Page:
Pain in the area of the wound is common following any operation, especially as you start to move around and the tissue starts to heal. This pain should improve during the first few weeks and will usually require some medication in the short term.
Everyone’s experience of pain is different. Some pain is worse than other pain. Unique to some amputees is phantom pain and/or phantom sensation – pain or feelings in the limb that is no longer there.
Phantom sensation is a feeling in the limb which is has been amputated. Some people feel like their limb is still there, even after surgery. This is normal. You may have feelings or sensations in the whole limb or in parts of the limb (e.g. the toes or the fingers, shin, elbow or the knee). You may experience sensations such as pins and needles, an itch, or tingling sensations.
Phantom sensation is common following amputation. One theory to explain this is that the brain has developed a recorded image of the limb. As a result, when normal messages from the limb are lost (due to amputation) the brain attempts to reconstruct an image of the limb and send messages – leading to phantom sensation.
If you do experience phantom sensation, take care. Many lower limb amputees report trips and falls especially during the night. It is easy to think that your limb is still there and when you’re feeling sleepy, or when it’s dark, you may try to use it. For example, you may get out of bed during the night (as you did before your amputation) to go to the toilet, leading to a fall.
Phantom pain sometimes occurs in the weeks following amputation and, like phantom sensation, can reduce over time. Some people find this pain very uncomfortable. It can feel similar to a shooting or sharp pain, cramp, burning or a mild electric shock. Phantom pain can usually be managed by a variety of treatments and medication. If you experience phantom pain speak to your healthcare team so that they can work with you to decide which pain management solution will work best for you.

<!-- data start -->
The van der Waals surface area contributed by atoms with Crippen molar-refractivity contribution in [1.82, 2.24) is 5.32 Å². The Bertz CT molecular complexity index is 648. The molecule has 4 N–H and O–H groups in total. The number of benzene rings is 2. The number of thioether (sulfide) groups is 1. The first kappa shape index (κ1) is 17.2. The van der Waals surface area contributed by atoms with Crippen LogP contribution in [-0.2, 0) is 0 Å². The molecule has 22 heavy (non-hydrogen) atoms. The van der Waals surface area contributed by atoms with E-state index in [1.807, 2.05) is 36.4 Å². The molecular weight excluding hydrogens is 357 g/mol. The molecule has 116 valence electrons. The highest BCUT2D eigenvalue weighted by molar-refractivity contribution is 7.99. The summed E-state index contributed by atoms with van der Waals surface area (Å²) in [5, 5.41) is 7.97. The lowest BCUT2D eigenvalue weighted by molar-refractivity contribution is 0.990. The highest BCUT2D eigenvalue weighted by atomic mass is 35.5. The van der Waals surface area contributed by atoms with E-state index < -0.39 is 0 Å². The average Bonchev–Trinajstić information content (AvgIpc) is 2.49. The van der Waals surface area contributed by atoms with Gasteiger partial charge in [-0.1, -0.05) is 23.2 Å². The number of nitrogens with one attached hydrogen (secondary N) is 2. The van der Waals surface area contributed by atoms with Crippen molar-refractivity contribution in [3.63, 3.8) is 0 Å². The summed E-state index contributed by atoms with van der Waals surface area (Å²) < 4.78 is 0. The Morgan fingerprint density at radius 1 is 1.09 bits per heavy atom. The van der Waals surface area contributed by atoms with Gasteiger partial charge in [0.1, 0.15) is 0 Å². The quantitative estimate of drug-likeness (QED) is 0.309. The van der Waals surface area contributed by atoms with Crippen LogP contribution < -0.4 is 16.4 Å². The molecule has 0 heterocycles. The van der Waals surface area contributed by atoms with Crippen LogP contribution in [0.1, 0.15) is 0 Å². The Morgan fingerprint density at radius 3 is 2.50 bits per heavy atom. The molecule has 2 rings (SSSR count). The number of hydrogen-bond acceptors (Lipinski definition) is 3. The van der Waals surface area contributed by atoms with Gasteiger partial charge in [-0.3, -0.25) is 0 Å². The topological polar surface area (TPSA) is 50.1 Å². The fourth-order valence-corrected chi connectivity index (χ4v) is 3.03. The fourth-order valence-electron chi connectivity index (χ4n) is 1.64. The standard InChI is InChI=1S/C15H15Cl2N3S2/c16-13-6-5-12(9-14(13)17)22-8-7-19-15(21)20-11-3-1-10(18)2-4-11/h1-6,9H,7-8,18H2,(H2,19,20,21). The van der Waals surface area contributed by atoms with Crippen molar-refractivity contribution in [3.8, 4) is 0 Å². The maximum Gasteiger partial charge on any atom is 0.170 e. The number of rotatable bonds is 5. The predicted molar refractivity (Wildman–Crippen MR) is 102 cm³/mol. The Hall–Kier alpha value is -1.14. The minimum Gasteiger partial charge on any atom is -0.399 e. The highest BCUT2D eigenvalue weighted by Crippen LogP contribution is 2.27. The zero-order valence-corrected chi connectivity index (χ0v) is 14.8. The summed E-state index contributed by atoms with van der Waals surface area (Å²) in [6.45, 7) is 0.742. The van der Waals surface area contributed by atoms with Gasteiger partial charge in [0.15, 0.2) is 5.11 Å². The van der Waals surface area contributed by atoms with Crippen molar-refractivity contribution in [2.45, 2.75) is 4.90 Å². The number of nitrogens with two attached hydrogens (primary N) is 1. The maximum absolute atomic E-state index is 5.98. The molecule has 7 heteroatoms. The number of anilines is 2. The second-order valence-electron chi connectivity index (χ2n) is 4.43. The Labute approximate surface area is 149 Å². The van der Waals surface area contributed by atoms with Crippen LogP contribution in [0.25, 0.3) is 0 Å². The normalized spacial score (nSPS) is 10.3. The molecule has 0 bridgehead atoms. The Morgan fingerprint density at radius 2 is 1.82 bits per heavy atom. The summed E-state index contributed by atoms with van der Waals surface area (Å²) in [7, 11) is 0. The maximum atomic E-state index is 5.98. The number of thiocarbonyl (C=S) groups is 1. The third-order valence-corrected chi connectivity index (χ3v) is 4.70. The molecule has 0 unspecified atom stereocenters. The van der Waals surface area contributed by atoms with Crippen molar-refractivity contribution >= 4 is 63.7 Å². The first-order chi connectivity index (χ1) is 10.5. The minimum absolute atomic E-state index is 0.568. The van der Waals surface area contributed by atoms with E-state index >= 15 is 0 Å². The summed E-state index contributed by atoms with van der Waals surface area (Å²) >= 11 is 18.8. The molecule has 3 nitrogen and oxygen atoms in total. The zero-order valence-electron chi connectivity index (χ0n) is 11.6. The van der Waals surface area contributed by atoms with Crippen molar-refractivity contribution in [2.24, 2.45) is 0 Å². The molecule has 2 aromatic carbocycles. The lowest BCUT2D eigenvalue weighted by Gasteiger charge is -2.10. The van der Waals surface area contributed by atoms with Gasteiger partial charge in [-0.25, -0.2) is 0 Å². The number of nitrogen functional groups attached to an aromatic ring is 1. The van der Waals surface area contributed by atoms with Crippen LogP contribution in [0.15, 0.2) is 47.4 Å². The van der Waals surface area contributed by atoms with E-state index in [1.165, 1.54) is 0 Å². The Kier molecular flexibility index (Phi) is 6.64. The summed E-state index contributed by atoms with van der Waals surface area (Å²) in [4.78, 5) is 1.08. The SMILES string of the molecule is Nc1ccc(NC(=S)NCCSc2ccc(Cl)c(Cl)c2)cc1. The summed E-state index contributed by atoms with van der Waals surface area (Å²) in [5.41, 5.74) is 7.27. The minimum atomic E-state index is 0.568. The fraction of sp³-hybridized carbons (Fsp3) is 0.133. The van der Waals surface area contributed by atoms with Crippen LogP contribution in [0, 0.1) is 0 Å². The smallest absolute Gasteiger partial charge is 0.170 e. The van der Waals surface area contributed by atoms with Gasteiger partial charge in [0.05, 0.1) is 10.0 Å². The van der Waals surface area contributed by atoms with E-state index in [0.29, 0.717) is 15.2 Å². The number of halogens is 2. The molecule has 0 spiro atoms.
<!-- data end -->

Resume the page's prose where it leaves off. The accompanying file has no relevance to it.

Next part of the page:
Phantom pain may return on occasions. For example, when you are unwell, over tired, feeling ‘stressed’ if your prosthesis is not fitting correctly and/or if there are problems with your residual limb (stump). Some amputees may experience more phantom pain due to changes in weather conditions and surrounding environments.
One of the successful ways to manage phantom pain is diversion therapy. Diversion therapy is when you try to focus your attention on doing something different (e.g. moving if you have been sitting still for a while, or touching and massaging your residual limb). Some people engage in activities such as listening to music, talking to a friend or playing a game, to help take their mind off the pain. Put simply, diversion is anything that helps to take your mind away from the phantom pain and can be a useful way to assist in reducing or stopping the pain.
The use of other therapies can be helpful as well. It may include massage, stretching and/or mirror therapy. Other people are comforted by the use of heat or cold packs but do not use heat or cold packs if you have a lack of sensation in your limb.
Some people also find Transcutaneous Electrical Nerve Stimulation (TENS) machines assist in reducing pain. TENS machines generate electrical impulses through the skin surface which are then transmitted as messages to the spinal cord and brain. The different messages sent from your residual limb (stump) can create a diversion and therefore disrupt and reduce the pain.
It is always recommended that you speak with your healthcare team to discuss the use of treatments for phantom pain to ensure you are using a method that is safe for you.